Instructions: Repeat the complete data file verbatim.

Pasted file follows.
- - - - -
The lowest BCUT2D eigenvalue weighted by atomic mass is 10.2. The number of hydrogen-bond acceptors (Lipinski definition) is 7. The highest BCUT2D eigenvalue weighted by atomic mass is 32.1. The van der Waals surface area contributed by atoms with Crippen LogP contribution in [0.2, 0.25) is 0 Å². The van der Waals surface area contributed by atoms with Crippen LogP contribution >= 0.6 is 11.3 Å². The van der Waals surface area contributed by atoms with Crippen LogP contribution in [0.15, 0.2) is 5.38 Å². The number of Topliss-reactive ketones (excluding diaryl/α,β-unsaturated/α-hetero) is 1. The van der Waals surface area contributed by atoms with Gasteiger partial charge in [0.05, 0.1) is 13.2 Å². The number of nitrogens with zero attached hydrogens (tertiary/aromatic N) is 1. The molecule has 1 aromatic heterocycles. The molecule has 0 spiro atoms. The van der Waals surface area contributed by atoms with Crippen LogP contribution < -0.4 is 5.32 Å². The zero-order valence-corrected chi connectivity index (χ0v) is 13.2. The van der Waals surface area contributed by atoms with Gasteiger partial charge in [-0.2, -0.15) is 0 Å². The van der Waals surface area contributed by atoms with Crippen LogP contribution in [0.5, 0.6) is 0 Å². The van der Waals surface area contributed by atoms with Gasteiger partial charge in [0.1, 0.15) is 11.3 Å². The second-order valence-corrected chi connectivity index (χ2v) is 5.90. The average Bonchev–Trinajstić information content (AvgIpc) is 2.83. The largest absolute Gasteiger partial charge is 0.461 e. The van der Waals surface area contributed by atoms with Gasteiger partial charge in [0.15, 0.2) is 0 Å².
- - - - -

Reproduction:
The lowest BCUT2D eigenvalue weighted by atomic mass is 10.2. The number of hydrogen-bond acceptors (Lipinski definition) is 7. The highest BCUT2D eigenvalue weighted by atomic mass is 32.1. The van der Waals surface area contributed by atoms with Crippen LogP contribution in [0.2, 0.25) is 0 Å². The van der Waals surface area contributed by atoms with Crippen LogP contribution >= 0.6 is 11.3 Å². The van der Waals surface area contributed by atoms with Crippen LogP contribution in [0.15, 0.2) is 5.38 Å². The number of Topliss-reactive ketones (excluding diaryl/α,β-unsaturated/α-hetero) is 1. The van der Waals surface area contributed by atoms with Gasteiger partial charge in [0.05, 0.1) is 13.2 Å². The number of nitrogens with zero attached hydrogens (tertiary/aromatic N) is 1. The molecule has 1 aromatic heterocycles. The molecule has 0 spiro atoms. The van der Waals surface area contributed by atoms with Crippen LogP contribution < -0.4 is 5.32 Å². The zero-order valence-corrected chi connectivity index (χ0v) is 13.2. The van der Waals surface area contributed by atoms with Gasteiger partial charge in [-0.2, -0.15) is 0 Å². The van der Waals surface area contributed by atoms with Crippen LogP contribution in [0.5, 0.6) is 0 Å². The van der Waals surface area contributed by atoms with Gasteiger partial charge in [0.1, 0.15) is 11.3 Å². The second-order valence-corrected chi connectivity index (χ2v) is 5.90. The average Bonchev–Trinajstić information content (AvgIpc) is 2.83. The largest absolute Gasteiger partial charge is 0.461 e. The van der Waals surface area contributed by atoms with Gasteiger partial charge in [0.15, 0.2) is 0 Å².